Categorical Error | Buzz Blog

Thursday, December 13, 2018

Categorical Error

Awards-season “category fraud” is an industry habit that everyone plays along with. But why?

Posted By on December 13, 2018, 4:17 PM

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On Tuesday, Jan. 22, the Academy of Motion Picture Arts and Sciences will announce its nominees in all categories, including the Supporting Acting categories. The thing about those particular categories is that a whole bunch of the actors won’t be supporting.

It’s one of the long-standing, inside-baseball traditions of the movie awards season that studios get to decide which performances to promote, and which category to promote them in. Awards voters—in regional critics’ organizations and industry groups—generally receive DVD awards screeners and other promotional materials, making it clear which members of a movie’s cast should be considered lead actors, and which should be considered supporting. The only problem with that practice is that many of those determinations are completely full of shit.

Let’s take 2018 as just one example. The Oscar hopeful The Favorite tells the story of three women—Queen Anne (Oliva Colman), the queen’s confidant Sarah (Rachel Weisz) and the Queen’s new attendant Abigail—competing for power in a more or less equilateral triangle. The film’s distributor Fox Searchlight, however, made it clear that Colman should be considered as the film’s Lead Actress, with Weisz and Stone as Supporting Actresses. And this classification is blatantly preposterous. While a weak but at least remotely plausible argument could be made that all three are not co-leads, the story is at its core about Abigail’s quest to recover the social standing lost by her debt-ridden father. Stone is The Favorite’s principle lead character, because the story is primarily about Abigail, and her arc. If that’s not what the “Lead Actress” category means, it doesn’t mean anything.

For an even more ridiculous example, consider the drama Leave No Trace. Screeners for the Bleecker Street Films release—about a teenager named Tom (Thomasin McKenzie) raised by her father (Ben Foster) in an off-the-grid, scavenging existence in the Oregon woods—placed Foster in the Lead Actor category. The 18-year-old McKenzie, however, was designated as a Supporting Actress—this despite the fact that Tom is at the center of nearly every scene in Leave No Trace, and the arc of her character is the clear center of the story.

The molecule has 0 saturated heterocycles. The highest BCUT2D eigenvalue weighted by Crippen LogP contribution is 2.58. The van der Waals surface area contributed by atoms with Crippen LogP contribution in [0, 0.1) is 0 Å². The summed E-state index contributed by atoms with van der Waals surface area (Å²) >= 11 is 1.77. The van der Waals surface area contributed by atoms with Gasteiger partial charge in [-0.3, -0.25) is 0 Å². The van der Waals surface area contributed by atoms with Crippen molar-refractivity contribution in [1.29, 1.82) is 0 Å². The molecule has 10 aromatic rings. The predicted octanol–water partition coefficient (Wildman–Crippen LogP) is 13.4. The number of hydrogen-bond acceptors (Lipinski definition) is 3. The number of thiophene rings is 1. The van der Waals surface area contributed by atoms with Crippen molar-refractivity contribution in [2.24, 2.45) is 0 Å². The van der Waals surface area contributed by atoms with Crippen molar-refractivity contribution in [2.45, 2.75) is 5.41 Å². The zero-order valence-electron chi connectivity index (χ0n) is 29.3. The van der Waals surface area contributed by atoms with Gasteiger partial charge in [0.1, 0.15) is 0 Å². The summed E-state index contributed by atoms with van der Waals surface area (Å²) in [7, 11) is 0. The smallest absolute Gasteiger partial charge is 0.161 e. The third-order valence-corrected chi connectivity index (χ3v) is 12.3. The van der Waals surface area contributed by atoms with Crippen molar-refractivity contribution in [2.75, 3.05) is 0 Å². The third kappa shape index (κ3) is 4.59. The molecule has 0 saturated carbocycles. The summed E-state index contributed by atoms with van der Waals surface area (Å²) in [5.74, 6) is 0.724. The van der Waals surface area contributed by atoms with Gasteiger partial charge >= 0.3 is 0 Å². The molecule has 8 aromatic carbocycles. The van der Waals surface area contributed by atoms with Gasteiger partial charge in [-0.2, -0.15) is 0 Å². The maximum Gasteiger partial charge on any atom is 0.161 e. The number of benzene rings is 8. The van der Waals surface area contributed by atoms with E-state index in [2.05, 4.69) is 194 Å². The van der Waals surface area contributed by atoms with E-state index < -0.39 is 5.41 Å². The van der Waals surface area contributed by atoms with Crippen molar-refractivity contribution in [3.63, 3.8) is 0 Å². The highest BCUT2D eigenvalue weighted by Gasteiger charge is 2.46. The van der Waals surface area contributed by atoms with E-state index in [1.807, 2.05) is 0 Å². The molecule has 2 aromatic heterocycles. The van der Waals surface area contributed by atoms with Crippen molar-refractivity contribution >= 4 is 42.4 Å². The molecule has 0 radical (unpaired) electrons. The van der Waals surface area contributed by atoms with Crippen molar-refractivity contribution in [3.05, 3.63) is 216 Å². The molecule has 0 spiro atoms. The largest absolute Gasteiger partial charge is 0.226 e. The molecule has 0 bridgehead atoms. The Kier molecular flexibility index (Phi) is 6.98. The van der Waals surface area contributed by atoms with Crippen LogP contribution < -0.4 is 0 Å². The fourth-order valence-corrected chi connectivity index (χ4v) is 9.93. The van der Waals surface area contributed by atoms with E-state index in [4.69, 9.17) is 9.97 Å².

It’s no secret why studios make such calculated, but reality-averse, decisions about categorizing roles. Often, it’s simply because a young actor like McKenzie might be deemed not-ready-for-prime-time enough to get a Lead Actress nomination, but could sneak in as a Supporting Actress. Sometimes it’s to avoid competition between actors in the same movie for the same category despite the roles’ more-or-less equal status (see The Favourite, but also this year’s Green Book, with Viggo Mortensen and Mahershala Ali on their road trip together but Mortensen alone getting the lead nod). There are industry-political and economic reasons to try to get Oscar nominations by whatever means necessary, and if that means pretending that the main character in your movie isn’t actually the main character in your movie, well then, so be it.

And why wouldn’t they do it, since everyone plays along? The Golden Globes, Screen Actors Guild Awards and Broadcast Film Critics Association nominations for 2018 all honored Stone, Weisz and Ali in the Supporting categories, providing a glimpse at what the Oscars are likely to do. Some regional critics’ groups have wisely placed The Favourite’s actors in categories where they actually belong, but for the most part, those who honor the best in movies continue to let the studios call the category shots.

It’s fair enough to ask why it’s worth getting worked up over a studio’s behind-the-scenes machinations to secure awards nominations. It’s also fair to ask why voters can’t laugh in the studios’ faces at these strategic category frauds, except that generally they want to maintain their access to the privileges of being voters, like those aforementioned "for your consideration" screeners.

But there’s a reason to care about having supporting acting categories crowded with mislabeled lead roles. The idea of a supporting role should mean something, because it’s distinct from what an actor has to work with in a juicy part with a fully-formed emotional arc. This is where you have the chance to recognize an actor with the ability to take over a movie in just a single scene, as Philip Ettinger did playing a man haunted by the planet’s doomed future in First Reformed. You could honor someone who brings a specific kind of character to vital, scary life, as Ashlie Atkinson did in BlacKkKlansman playing a joyfully racist wife supporting her Klansman husband’s dreams. Playing a supporting role is a different kind of work than playing a lead role, but it’s a kind of work that should be recognized on its own merits—as a way to draw attention to the times when you’re watching a movie, and suddenly find yourself thinking, “Wow, who the hell was that?”

There’s no reason to believe that studios will ever change their attempts to get their movies as many nominations as possible. If you love the art of film performance, however, you should embrace the idea of honoring actors for what they’re actually doing: Either they’re in a story that’s on some basic level about their journey, or they’re not. If they are, they should be given every chance to be honored for what they’re being asked to convey. And if they’re not, the same rules should apply.

On Topic...

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